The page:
Antenna
Newsletter of the Mercurians

In lieu of the usual book reviews, we have decided to conduct an experiment. The following is an annotated list of selected books recently published in the field of the history of communications technology. The idea is that the annotated list is more useful than just a list of new books, because it provides more information. This format lacks the personal touch of a reviewer, but it allows us to publish information about more books, thereby making the exercise more valuable (hopefully) to you, the reader. We are interested in knowing what you think about this innovation, so please send your comments to: mercurians@earthlink.net


The Nokia Revolution: The Story of an Extraordinary Company that Transformed an Industry .
By Dan Steinbock.
New York: AMACOM, 2001. Pp. xxxvii + 375; illustrated, bibliographical references (p. 323-361) and index. $27.95.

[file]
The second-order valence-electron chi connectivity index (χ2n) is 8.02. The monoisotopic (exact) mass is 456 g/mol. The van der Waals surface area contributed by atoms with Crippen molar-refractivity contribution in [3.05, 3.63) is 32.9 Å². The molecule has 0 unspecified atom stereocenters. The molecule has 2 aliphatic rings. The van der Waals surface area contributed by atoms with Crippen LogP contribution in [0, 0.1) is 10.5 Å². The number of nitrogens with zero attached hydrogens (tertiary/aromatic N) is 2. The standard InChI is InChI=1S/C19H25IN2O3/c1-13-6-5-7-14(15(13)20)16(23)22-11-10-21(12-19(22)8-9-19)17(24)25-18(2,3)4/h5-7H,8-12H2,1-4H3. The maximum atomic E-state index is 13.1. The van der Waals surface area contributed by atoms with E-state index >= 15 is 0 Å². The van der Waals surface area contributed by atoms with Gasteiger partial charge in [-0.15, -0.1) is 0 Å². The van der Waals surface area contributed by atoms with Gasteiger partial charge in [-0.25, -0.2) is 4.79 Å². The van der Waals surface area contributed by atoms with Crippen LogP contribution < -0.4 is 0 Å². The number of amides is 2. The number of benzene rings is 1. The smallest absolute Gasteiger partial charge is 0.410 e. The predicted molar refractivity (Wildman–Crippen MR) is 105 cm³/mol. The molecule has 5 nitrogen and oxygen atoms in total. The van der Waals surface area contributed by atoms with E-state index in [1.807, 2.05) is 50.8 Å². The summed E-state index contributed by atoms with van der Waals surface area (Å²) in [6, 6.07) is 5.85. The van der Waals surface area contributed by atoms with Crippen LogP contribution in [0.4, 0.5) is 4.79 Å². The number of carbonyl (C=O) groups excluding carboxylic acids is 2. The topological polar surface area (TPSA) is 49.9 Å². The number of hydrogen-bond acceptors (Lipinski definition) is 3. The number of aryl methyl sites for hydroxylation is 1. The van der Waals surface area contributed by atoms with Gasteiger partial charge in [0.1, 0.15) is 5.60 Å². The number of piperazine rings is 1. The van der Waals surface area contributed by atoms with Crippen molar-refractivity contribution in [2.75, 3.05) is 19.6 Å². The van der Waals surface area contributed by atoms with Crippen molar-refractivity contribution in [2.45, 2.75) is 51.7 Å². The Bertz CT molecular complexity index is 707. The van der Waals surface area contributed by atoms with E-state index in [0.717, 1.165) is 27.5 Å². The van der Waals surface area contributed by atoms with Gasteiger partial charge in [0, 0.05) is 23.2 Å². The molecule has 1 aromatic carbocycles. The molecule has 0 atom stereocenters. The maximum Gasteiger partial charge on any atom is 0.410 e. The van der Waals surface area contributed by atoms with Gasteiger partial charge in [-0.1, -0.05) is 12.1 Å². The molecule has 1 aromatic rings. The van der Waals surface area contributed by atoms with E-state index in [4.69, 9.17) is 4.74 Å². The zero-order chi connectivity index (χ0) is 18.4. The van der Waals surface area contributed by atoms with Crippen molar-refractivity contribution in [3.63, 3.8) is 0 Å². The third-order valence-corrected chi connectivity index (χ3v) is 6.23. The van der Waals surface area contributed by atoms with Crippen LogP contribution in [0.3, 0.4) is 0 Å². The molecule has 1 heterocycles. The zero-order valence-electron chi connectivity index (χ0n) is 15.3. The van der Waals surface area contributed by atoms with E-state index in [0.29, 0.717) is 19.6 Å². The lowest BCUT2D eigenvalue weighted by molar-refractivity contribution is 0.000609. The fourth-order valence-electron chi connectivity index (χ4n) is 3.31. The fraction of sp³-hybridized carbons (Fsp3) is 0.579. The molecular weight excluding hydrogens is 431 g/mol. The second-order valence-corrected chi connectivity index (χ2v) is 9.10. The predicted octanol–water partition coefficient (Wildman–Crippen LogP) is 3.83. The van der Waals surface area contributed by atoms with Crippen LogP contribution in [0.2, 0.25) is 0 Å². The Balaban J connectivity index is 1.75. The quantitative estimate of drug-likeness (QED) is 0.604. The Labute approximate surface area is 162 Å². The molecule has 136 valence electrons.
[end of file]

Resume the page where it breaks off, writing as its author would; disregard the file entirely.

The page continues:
The Nokia Revolution is a dense book packed with the results of prodigious research into the mobile communications behemoth, including reams of charts, statistics, and history that are likely to overwhelm casual readers. Although Nokia now dominates wireless communications worldwide, it began in 1865 as something completely different: a small timber concern in rural Finland. In 1917, it became part of a three-company partnership that expanded its operations into rubber works, cable, and electrical power. Fifty years later, in 1967, the Nokia Paper Factory merged with The Finnish Rubber Works and The Finnish Cable Works to form the Nokia Corporation.

During the second half of the seventies and into the eighties, the firm’s CEO, the energetic and charming Kari Kairamo, guided Nokia’s transformation into a diversified, global corporation that led many extraordinary advances in portable communications. Tragically, however, Kairamo committed suicide in 1988. Jorma Ollila  succeeded him as CEO in 1992.

During the nineties, under Ollila’s  aegis, Nokia focused on digital (as opposed to analog) phones, while its chief competitors, Motorola and Ericsson, concentrated on developing new technologies. Today, Nokia makes about one out of every three cell phones in the world and is truly international. About half of its 55,000 employees (all of whom speak English) are Finnish, yet less than 3% of Nokia's revenues come from Finland.

The author, Dan Steinbock, is a “visiting virtual professor” at the Helsinki School of Economics as well as a researcher at the Columbia Business School.